Saturday night was one of those evenings when I was forced to choose between two equally compelling possibilities of live music entertainment, with one of those options probably being much more promising on the pleasing-eye-stimulation front—that was the futurepoplounge event at the Shibuya O-Nest, featuring among others the sexy dance and song troupe The Lady Spade as well as beauties such as Marino and Eel. In the other corner was the post-punk party organized by Call and Reponse Records' Ian Martin, who, as he does every few months, brought together his favorite indie groups, most of whom I'd never heard of before, for an evening of aural adventure and bacchanalia at a dingy Koenji club of his choice. The former, the O-Nest event, was certainly tempting—one of the performers was Frenesi, whose recently released album Cupra I love—but I'd seen most of these people before. And I felt I was overdue for another Ian-organized Koenji experience. So, I got on the Yamanote line to Shinjuku, transferred to the Sobu line to Koenji, got out of the north exit to head to a funky alley of bars, food joints, and 'health' parlors decorated in pink and other pretty pastels, until I was at the Okinawa-themed building that housed the Club Roots.
Right away I was glad I was there—there was that Koenji live vibe, where it's obvious everyone is there because they like the music and are in search of new sounds, and at the same time there's a community feeling and a lack of nervousness about foreigners (the event was organized by one, after all). These guys seemed polite—there were little 'excuse me's when they had to walk through tight space in the audience section. I got the feeling that this was for the most part a college-educated, intellectual, petit-bourgeois crowd (some bands in Tokyo are proleterian, as are their fans—some of those I'm crazy about too; maybe one of these days I'll write about this divide).
Act one was Mir, who I'd seen before, a trio featuring a girl wearing a bunny rabbit headress and using a carrot antenna. Self-described as new wave/experimental, they were an eccentric, minimalist ensemble that played forlorn-sounding tunes. But at the end of the set they all came down off the stage and led the audience into a conga line.
Next was a lovely duo called Cottonio, two girls in tropical shirts with pink feathers in their hair, who created with guitar, bass, wooden synthesizer (?) and do-re-mi carpet what sounded like Hawaiian or exotica on hallucinogenics. I really liked them.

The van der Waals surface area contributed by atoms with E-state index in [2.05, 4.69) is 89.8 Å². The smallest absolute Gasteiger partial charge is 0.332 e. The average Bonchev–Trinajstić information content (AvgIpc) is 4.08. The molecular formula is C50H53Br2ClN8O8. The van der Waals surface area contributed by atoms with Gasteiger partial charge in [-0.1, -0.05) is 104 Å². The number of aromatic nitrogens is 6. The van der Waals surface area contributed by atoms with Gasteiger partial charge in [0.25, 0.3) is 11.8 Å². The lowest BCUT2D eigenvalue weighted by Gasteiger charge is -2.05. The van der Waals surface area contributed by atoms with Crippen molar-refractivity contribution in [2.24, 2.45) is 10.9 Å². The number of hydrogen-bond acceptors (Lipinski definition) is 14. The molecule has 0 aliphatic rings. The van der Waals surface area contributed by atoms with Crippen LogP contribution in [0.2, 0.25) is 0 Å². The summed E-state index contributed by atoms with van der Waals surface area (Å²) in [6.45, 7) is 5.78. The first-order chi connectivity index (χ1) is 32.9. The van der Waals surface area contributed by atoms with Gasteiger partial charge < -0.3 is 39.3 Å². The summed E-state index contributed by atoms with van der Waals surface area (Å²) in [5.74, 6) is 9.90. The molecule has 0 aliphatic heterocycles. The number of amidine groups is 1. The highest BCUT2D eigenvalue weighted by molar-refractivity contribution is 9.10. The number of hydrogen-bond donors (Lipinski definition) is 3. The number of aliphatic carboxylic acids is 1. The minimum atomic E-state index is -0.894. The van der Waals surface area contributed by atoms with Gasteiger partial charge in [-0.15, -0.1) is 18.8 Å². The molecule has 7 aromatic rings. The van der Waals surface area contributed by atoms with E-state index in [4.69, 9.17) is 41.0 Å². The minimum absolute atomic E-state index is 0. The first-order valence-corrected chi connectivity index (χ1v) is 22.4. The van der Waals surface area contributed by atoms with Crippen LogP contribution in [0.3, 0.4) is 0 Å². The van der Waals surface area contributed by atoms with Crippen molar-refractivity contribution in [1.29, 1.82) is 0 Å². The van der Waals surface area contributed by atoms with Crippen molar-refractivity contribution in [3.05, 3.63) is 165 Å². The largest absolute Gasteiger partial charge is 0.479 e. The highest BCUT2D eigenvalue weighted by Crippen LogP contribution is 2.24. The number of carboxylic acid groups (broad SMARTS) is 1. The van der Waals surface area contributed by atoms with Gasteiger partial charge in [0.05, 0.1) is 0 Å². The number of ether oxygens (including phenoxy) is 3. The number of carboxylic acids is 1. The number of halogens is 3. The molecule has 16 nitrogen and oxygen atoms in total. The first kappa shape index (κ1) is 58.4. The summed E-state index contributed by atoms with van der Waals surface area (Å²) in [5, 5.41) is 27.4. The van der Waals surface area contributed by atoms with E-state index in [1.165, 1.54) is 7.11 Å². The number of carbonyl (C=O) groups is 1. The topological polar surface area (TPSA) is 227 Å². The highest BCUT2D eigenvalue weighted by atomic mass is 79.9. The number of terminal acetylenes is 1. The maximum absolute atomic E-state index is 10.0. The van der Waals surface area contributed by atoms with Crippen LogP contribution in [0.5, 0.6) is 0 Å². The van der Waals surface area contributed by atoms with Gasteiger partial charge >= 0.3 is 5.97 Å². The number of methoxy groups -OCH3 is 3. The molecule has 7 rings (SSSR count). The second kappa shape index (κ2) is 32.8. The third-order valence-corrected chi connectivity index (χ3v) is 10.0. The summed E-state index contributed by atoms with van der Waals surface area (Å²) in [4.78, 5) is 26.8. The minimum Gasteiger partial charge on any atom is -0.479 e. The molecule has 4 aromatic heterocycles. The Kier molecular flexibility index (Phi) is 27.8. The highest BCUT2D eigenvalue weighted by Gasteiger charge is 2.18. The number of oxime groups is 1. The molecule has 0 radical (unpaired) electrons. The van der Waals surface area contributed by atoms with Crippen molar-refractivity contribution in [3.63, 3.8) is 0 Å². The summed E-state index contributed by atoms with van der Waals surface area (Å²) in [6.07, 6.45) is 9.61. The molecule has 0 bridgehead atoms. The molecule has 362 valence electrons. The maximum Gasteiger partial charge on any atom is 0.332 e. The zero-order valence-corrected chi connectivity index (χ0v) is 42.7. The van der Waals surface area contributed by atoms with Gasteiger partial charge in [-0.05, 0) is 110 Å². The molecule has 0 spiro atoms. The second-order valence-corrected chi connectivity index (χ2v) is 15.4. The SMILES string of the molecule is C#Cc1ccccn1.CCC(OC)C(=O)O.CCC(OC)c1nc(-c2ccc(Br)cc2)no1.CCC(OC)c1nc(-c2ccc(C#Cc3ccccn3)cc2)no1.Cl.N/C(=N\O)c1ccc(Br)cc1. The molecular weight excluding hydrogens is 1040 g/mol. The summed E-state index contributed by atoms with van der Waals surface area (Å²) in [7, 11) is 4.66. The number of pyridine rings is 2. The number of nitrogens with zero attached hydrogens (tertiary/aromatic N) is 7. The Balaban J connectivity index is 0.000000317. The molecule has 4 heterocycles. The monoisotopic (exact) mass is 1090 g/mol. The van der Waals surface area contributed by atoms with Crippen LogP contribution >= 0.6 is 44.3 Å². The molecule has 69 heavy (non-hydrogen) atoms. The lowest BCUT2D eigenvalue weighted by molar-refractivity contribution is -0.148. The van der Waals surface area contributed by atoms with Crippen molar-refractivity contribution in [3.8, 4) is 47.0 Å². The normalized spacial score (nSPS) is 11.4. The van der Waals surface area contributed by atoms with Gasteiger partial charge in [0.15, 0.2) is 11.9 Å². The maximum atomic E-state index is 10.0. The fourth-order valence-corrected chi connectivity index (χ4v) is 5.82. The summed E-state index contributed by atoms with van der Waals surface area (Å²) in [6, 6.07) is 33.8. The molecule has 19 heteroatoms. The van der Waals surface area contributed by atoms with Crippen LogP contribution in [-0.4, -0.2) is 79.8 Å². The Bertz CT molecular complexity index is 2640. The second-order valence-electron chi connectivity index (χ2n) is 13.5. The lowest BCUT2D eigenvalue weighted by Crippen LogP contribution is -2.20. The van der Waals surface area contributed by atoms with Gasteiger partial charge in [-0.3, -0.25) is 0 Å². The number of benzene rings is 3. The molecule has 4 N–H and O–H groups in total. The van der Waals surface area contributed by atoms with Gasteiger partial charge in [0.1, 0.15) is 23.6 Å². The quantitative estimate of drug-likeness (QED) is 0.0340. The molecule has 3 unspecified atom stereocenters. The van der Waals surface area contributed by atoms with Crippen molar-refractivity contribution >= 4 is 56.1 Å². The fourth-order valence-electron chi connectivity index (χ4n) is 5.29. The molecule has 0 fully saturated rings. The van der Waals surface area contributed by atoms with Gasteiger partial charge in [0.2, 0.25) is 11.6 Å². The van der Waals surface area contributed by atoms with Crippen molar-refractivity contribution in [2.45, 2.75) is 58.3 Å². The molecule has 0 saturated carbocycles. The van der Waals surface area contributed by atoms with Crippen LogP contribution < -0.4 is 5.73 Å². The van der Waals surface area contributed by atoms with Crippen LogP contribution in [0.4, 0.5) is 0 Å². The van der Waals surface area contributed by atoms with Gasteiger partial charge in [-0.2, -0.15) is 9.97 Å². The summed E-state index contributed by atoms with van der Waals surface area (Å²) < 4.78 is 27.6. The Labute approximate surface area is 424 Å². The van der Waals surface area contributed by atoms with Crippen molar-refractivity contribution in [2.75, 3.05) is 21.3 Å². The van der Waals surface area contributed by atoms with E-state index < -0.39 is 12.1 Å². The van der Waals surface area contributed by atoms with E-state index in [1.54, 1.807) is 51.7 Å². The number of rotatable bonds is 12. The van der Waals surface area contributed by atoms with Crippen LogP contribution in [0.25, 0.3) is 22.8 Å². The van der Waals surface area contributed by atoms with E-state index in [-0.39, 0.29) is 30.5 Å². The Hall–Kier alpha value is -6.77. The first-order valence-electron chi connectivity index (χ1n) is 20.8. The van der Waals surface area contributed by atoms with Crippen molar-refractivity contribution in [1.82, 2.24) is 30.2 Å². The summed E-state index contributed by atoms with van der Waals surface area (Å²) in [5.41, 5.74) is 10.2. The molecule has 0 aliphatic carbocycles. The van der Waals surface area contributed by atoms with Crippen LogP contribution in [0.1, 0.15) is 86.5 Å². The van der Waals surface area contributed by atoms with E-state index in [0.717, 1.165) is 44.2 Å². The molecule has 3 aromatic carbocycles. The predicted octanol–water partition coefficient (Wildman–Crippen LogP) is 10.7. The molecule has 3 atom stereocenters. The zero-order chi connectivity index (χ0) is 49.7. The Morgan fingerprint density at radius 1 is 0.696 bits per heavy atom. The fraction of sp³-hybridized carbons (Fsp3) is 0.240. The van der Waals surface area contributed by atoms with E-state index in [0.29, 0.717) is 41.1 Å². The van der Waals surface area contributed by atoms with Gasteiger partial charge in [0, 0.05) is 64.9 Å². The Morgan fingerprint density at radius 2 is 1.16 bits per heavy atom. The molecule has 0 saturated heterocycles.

The last three acts were sort of a blur, though they were all excellent, playing energetic alternative music with fast, challenging rhythms and unusual chords. Indie rockers Owllights had a super-skinny vocalist who liked to jump into the audience pit; the Mornings were described by Ian as “the wildest, noisiest, and most athletic live experience in Tokyo” and indeed had head-bang-inducing virtuosic prog/punk techniques; Hyakka, 'a Hundred Mosquitoes' from Fukuoka was similar to the Mornings, but with a more punk grounding and male-female vocals. They were great, and made me start fantasizing about a trip to the southern, Kyushu city of Fukuoka to check out the scene, not to mention the local gourmet offering such as tonkotsu ramen, mentaiko pollock roe, food stalls in general and shochu. Hyakka's encore was a rousing punk number that got the already overexcited male portion of the front row audience into a frenzy of friendly slam-dancing, and for once I was very sympathetic to the physical outburst.
Probably by coincidence, every band except Cottonio included a single female member, the drummer in the case of Owllights and the Mornings.
Ian said, by the way, that if the show wasn't done by 10PM the club would charge a 10,000 yen fine, and the Hyacca show did put the finishing time after ten, meaning it may have been a 10,000 yen encore. Well, to me it was worth more than $100, but I wasn't the one paying it, and I'm not sure whether the organizer got the fine in the end and if so, what he thought of it once he was sober again the day after the show or so...